Id. ¶ 2. The Punch-List Agreement, dated April 28, 2008, recites that "the closing of title to the Unit has occurred as of the date of this Agreement." Punch-List Agreement 1. Notwithstanding this provision, the parties (as discussed infra pp. 13-15) dispute when the closing on Unit 800 occurred. Pl. 56.1 ¶ 35.

Approximately nine months later, in or around the end of 2008 and the beginning of 2009, the Tenczas moved into the Unit. Tencza Dep. 76-77; Def. 56.1 ¶ 63.

After moving into the Unit, the Tenczas made some changes to it, although, as discussed below, see infra pp. 22-23, the parties dispute the precise nature and characterization of these changes. The Tenczas admit that they (1) had the walls painted and the windows tinted, (2) hung window treatments, (3) added pavers on the terrace, and (4) installed electrical outlets and lighting fixtures, a sound system, an alarm system, and an unattached "island" in the kitchen. Pl. 56.1 ¶ 37; Def. 56.1 ¶ 64. TAG does not dispute these facts, but adds that the pavers added by the Tenczas were installed on areas of the terrace and roof space that had already been completed by TAG, and that the kitchen island, although unattached, is so large as to be immovable without mechanical assistance. Pl. 56.1 ¶ 37; Def. 56.1 ¶¶ 65-66.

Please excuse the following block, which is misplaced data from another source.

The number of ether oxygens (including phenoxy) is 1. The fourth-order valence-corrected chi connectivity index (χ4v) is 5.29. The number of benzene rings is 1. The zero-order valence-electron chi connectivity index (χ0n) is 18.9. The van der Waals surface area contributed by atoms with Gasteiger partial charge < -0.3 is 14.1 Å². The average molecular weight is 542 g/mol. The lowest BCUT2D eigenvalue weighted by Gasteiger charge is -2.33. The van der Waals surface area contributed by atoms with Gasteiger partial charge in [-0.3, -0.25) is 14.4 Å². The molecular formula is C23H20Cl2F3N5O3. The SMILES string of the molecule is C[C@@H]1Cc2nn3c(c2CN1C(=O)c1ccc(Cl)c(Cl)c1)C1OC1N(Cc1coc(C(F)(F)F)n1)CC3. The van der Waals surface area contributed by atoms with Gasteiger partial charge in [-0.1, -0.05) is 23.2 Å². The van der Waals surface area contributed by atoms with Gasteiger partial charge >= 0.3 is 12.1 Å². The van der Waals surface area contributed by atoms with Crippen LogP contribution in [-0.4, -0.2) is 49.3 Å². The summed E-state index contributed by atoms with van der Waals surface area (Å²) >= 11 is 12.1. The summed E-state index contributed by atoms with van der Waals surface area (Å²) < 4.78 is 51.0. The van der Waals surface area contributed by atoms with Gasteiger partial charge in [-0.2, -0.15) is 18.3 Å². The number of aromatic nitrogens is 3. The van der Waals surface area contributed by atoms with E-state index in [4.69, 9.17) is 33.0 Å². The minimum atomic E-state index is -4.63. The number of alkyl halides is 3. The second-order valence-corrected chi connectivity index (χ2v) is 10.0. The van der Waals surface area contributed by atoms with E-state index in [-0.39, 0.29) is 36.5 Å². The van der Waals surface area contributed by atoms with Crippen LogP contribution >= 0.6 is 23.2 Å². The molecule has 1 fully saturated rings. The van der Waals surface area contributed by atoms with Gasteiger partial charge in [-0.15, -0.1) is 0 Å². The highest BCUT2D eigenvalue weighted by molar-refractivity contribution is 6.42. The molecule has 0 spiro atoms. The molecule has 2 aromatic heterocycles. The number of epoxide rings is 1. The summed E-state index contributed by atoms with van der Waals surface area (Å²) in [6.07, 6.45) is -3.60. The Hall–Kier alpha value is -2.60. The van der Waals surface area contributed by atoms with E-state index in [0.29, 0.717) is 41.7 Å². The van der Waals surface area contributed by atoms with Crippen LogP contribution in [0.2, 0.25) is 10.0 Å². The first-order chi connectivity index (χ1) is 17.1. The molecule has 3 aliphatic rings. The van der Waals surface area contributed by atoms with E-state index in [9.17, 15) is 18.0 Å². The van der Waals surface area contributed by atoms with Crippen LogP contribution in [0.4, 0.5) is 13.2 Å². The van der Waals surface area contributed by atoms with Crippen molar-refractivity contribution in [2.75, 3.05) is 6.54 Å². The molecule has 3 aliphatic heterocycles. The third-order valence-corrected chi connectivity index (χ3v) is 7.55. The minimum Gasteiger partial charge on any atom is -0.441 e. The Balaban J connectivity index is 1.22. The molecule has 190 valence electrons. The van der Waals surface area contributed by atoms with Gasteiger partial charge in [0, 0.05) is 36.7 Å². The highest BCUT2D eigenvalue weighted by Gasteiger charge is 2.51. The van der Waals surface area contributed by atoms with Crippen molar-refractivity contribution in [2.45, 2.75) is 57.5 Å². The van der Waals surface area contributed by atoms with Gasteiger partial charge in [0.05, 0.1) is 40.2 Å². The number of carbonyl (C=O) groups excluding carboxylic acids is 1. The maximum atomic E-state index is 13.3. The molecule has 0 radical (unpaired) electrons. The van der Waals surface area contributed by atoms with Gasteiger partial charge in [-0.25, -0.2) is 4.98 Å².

On April 23, 2009, the Tenczas, via their lawyer, sent a letter to TAG stating that they were exercising their right to revoke the Purchase Agreement under §§ 1703(c) and (e) of ILSA. Fleiss Decl. Ex. 10; Pl. 56.1 ¶ 38. The letter stated that upon receipt of the purchase price of the condominium, plus closing costs, apportionments, and accrued interest, the Tenczas would tender the deed and convey the Unit back to TAG. Fleiss Decl. Ex 10. The record does not reflect whether TAG responded to this letter, only that it is undisputed that "TAG refused to acknowledge or honor the Tenczas' revocation." Pl. 56.1 ¶ 39.

On May 6, 2010, the Tenczas filed their Complaint in this action. Dkt. 1 ("Compl."). Their single cause of action is based on ILSA. The Tenczas ask the Court to "revoke[e] and rescind[] the Purchase Agreement and award[] Plaintiffs the amount of $2,880,000 with interests, costs, and attorney's fees." Compl. ¶¶ 32-37.

Separately, on May 25, 2010, the Tenczas, along with other unit owners in the Condominium, filed suit in state court against TAG and others (the "Trice litigation"). See Fleiss Decl. Ex. 26. The Trice plaintiffs alleged breach of contract, fraud, negligence, and unjust enrichment, and sought $20 million in money damages. This lawsuit is relevant here solely insofar as TAG has asserted an affirmative defense of waiver, see Ans. ¶ 85, in which it argues that the Tenczas' participation in the Trice litigation is inconsistent with this action and estops them from seeking revocation. On December 19, 2012, an amended summons and second amended complaint were filed in the Trice litigation, which list "The Board of...